Other local staff were always there before our area studies courses to set up computers and any other kind of digital support as well. Our homestay coordinators always presented themselves as cultural interlocutors as necessary and all other staff made themselves available as cultural resources. Before traveling within China, local staff provided recommendations as well as advice. We had meetings before trips or different periods in the program, to let us know what to expect and how to deal with unforeseen circumstances. They were always there, reliably willing to help us navigate a new setting.

Do you have any regrets about your time in Beijing?

Like many other people, I wish I would have taken more chances and spent more time actively engaging with the culture. I chose not to travel to many other cities in China during the times allotted for independent travel by IES Abroad. I do kind of regret this since many other people were able to see so many cultural and historical landmarks. I needed to save money, unfortunately, and given the intensity of the program didn't feel I had the energy. However, I wish that during those times I would have made more of an effort to get out into Beijing and try to see or get involved in some of the things I hadn't been able to previously. I wish I would have trusted myself more linguistically to be able to handle a greater variety of challenging situations.

View of the Summer Palace in China

This is the Summer Palace, which was very near to where I lived in China.

Describe a day in your life of your program Beijing.

As a homestay student, most weekday mornings began with me waking up (normally earlier than my host parents) around 5:30 a.m. to 5:45 a.m., showering, and eating with my host mom before catching a 7 a.m. bus into school. My particular commute was normally about 20 to 25 minutes, and I liked to get there in time to give my dictation words a look through or maybe buy a yogurt before 8 a.m. classes began. We would have three hours of normal classes with my primary Chinese instructor, then we would transition into an elective class for an additional hour. For me it was Chinese slang.

After that I would get lunch either in the student cafeteria, or I’d go to a sushi “go-to place” down the road, hot-pot, or try something new in the neighborhood. Normally I met with my conversation partner after lunch, which meant another hour of review of the day's material and sometimes a little more just chatting.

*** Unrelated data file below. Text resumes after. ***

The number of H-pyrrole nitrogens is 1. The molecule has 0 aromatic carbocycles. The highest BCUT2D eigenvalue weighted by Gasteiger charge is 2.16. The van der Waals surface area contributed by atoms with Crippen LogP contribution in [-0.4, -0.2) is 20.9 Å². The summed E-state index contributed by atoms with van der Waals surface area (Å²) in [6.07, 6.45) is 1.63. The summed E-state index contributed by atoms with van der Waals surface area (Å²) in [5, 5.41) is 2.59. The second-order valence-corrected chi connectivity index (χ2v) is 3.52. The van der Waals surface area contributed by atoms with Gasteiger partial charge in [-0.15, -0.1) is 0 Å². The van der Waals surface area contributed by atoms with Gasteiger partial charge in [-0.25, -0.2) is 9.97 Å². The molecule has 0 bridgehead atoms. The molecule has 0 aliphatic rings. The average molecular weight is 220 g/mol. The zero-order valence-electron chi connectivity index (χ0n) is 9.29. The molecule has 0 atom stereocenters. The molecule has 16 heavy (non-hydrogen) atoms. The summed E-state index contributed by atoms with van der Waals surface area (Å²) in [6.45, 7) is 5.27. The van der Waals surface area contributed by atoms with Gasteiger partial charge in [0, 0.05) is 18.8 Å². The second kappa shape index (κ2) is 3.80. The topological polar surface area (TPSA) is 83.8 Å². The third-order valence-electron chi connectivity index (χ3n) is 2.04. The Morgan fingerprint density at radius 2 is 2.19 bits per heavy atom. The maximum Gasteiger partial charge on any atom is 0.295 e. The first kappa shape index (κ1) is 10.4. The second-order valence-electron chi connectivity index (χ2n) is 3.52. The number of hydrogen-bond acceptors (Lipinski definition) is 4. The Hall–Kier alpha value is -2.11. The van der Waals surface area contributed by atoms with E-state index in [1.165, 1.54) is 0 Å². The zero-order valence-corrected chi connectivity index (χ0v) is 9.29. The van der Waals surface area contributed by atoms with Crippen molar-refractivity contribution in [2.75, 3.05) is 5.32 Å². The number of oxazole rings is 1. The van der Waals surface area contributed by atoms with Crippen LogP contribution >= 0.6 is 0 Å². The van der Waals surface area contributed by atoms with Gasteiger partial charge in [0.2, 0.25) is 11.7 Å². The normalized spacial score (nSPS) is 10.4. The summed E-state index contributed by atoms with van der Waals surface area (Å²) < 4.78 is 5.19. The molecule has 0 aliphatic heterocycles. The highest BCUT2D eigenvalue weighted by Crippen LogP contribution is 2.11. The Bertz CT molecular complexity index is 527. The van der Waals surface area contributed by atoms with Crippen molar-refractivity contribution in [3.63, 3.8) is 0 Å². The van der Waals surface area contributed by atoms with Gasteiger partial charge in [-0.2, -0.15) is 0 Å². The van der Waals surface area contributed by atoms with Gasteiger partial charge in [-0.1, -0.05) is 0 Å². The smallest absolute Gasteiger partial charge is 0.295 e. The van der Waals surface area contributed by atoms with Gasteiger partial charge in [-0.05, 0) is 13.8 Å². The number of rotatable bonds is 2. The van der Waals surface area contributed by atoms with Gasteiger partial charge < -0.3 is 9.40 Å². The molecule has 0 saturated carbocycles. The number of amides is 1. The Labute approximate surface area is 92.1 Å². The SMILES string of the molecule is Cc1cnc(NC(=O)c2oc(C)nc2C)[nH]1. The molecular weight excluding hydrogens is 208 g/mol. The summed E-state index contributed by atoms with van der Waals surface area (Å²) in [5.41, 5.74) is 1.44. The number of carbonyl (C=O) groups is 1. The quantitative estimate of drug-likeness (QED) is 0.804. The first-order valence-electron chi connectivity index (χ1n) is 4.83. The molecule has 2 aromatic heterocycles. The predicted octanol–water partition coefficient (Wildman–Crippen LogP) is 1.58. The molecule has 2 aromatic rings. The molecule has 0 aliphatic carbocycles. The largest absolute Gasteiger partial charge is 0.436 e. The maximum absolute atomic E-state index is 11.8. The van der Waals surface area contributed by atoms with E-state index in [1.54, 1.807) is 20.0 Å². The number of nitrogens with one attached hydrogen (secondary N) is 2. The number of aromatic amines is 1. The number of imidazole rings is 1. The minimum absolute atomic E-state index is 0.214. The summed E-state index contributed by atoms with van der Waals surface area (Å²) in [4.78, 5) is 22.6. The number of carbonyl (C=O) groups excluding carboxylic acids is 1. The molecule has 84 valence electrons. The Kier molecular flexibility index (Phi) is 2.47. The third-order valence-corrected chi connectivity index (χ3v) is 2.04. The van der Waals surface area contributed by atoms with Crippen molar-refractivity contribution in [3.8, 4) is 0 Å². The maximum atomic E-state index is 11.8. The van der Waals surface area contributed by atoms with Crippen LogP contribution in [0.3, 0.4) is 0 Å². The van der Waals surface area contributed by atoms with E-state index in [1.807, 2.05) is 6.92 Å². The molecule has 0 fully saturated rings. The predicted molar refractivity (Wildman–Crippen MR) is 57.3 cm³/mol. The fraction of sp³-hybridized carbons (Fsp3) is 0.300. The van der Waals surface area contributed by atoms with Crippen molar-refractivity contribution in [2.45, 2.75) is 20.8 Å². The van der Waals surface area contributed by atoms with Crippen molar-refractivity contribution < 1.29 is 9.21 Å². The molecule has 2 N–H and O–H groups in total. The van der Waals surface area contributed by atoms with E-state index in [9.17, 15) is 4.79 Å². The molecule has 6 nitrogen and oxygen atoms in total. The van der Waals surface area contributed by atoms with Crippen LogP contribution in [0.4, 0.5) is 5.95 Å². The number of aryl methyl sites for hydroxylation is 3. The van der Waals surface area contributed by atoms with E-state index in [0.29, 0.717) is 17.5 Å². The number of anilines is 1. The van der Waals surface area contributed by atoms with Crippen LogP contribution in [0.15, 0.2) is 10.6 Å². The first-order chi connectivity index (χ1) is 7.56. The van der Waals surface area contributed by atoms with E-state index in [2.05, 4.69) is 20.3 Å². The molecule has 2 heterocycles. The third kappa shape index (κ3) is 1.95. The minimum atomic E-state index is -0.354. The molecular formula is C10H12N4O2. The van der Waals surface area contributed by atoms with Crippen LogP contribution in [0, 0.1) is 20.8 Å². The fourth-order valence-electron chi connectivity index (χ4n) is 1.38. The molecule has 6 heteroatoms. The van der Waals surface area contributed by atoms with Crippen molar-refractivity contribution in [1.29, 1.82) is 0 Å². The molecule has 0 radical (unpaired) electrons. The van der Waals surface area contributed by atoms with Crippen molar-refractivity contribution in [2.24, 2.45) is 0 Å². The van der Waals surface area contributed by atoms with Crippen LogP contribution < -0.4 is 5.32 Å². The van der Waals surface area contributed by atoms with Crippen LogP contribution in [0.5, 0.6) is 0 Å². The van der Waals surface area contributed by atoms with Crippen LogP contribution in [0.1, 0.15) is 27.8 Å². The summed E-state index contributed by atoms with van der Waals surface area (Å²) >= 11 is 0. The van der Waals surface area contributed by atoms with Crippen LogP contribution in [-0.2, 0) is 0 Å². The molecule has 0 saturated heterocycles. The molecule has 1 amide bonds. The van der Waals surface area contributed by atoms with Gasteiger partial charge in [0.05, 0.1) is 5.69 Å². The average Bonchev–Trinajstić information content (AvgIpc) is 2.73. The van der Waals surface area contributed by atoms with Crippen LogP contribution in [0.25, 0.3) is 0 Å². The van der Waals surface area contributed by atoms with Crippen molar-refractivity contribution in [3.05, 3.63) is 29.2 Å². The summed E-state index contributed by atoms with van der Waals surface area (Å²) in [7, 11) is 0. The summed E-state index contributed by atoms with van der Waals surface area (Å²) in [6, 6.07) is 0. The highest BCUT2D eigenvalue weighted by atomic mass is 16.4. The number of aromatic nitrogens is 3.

After that, on a day with area studies courses, I would go to an English language class dealing with either Chinese history or society for three more hours (some classes are one and a half hours twice a week, but ours were three hours once a week). Then I would typically go home to eat dinner with my host parents and talk about the day, or get something to eat with my friends.

After dinner I prepared my dictation and text for the next day, which typically took me an additional two to three hours of Chinese study. Sometimes I watched a TV show during this time, skyped with my family or my girlfriend, and then went to bed.

What did you enjoy doing on your free time?

On a typical weekend, I liked to go out and explore the city if I could. Only if I was truly exhausted would I spend those days inside (though some days I needed that too). I would normally take the subway out somewhere in the city, find a place to eat in a new neighborhood, or find a place to shop for something interesting. My friends and I would sometimes go to the clothing markets where you have to bargain for everything. We liked to go to the arts district (798) and see what was going on, try new things to eat, or visit an exhibit. Normally my days off involved eating something special and visiting somewhere new and exciting.

Chinese couple making dumplings

My incredible host parents wrapping homemade dumplings - the best in the world!

What type of accommodation did you have? How did you like it?

I lived in a homestay and absolutely loved it. While living abroad before I also had the opportunity to live in a homestay, which was truly incredible in terms of being able to be in the culture so intimately. I didn't know exactly what they would want to talk about and what was okay to talk about, but they were so open. Even my homework assignments for Chinese class encouraged and often required me to interact with my host parents about social and political issues, which did wonders for both our relationship and my Chinese abilities with higher level vocabulary.

I would never have been able to watch so much Chinese TV and had so many spontaneous conversations with people who have lived in Beijing for so long had I lived in a dorm. I was able to see how some Chinese people like to live, how they like to cook, how their houses look, what small customs are that you never would notice if you weren't so up close and personal.

For me the homestay experience draws you into such a more meaningful, engaged, and interactive conversation with your host country, and I never would have understood it as well had I not been living with my Chinese host family.

On top of that, we got along so well and we both had such a open and respectful attitudes towards learning about each other. I never expected my host family to cry when I left, but they did, and I think when I left I realized how deep of a connection I had made, one I was very sad to leave.

Now that you're home, how has studying abroad in China impacted your life?

I would say it has made me feel more firm in my conviction to understand Asia, and China specifically. I have also become more open to being in China for a more long-term period to really hone my Chinese skills and get more international experience. It has reinforced the importance of international engagement all throughout life, the benefit that comes with interacting and engaging with people unlike you, and humbling yourself to different foods, different languages, and different customs for the end reward of cultural well-roundedness and intercultural connection.